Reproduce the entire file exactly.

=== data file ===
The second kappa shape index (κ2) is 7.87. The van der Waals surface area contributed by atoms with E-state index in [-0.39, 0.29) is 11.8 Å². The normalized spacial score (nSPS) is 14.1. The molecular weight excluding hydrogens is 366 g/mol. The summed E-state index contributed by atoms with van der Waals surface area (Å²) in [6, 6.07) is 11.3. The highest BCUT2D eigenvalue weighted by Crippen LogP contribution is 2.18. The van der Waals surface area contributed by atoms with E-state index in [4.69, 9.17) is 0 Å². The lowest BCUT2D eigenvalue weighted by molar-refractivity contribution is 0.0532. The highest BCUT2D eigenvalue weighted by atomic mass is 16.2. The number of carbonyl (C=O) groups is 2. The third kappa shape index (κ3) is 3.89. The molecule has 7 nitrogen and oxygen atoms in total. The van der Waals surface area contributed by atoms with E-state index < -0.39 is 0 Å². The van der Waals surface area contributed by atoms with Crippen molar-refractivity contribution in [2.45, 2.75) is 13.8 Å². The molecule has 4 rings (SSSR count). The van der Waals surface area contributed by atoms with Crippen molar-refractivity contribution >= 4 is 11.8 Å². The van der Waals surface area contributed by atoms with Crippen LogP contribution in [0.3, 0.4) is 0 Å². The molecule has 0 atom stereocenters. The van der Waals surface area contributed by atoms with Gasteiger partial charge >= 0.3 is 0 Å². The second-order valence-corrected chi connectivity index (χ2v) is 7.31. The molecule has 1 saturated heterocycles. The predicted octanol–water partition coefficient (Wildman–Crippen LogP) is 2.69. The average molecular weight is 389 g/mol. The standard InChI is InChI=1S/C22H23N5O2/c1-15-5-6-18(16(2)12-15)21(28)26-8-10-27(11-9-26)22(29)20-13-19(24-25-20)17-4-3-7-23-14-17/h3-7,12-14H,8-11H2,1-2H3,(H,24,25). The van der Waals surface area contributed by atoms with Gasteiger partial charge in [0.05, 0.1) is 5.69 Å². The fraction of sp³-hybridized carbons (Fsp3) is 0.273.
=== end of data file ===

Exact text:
The second kappa shape index (κ2) is 7.87. The van der Waals surface area contributed by atoms with E-state index in [-0.39, 0.29) is 11.8 Å². The normalized spacial score (nSPS) is 14.1. The molecular weight excluding hydrogens is 366 g/mol. The summed E-state index contributed by atoms with van der Waals surface area (Å²) in [6, 6.07) is 11.3. The highest BCUT2D eigenvalue weighted by Crippen LogP contribution is 2.18. The van der Waals surface area contributed by atoms with E-state index in [4.69, 9.17) is 0 Å². The lowest BCUT2D eigenvalue weighted by molar-refractivity contribution is 0.0532. The highest BCUT2D eigenvalue weighted by atomic mass is 16.2. The number of carbonyl (C=O) groups is 2. The third kappa shape index (κ3) is 3.89. The molecule has 7 nitrogen and oxygen atoms in total. The van der Waals surface area contributed by atoms with E-state index < -0.39 is 0 Å². The van der Waals surface area contributed by atoms with Crippen molar-refractivity contribution in [2.45, 2.75) is 13.8 Å². The molecule has 4 rings (SSSR count). The van der Waals surface area contributed by atoms with Crippen molar-refractivity contribution >= 4 is 11.8 Å². The van der Waals surface area contributed by atoms with Crippen LogP contribution in [0.3, 0.4) is 0 Å². The molecule has 0 atom stereocenters. The van der Waals surface area contributed by atoms with Gasteiger partial charge >= 0.3 is 0 Å². The second-order valence-corrected chi connectivity index (χ2v) is 7.31. The molecule has 1 saturated heterocycles. The predicted octanol–water partition coefficient (Wildman–Crippen LogP) is 2.69. The average molecular weight is 389 g/mol. The standard InChI is InChI=1S/C22H23N5O2/c1-15-5-6-18(16(2)12-15)21(28)26-8-10-27(11-9-26)22(29)20-13-19(24-25-20)17-4-3-7-23-14-17/h3-7,12-14H,8-11H2,1-2H3,(H,24,25). The van der Waals surface area contributed by atoms with Gasteiger partial charge in [0.05, 0.1) is 5.69 Å². The fraction of sp³-hybridized carbons (Fsp3) is 0.273.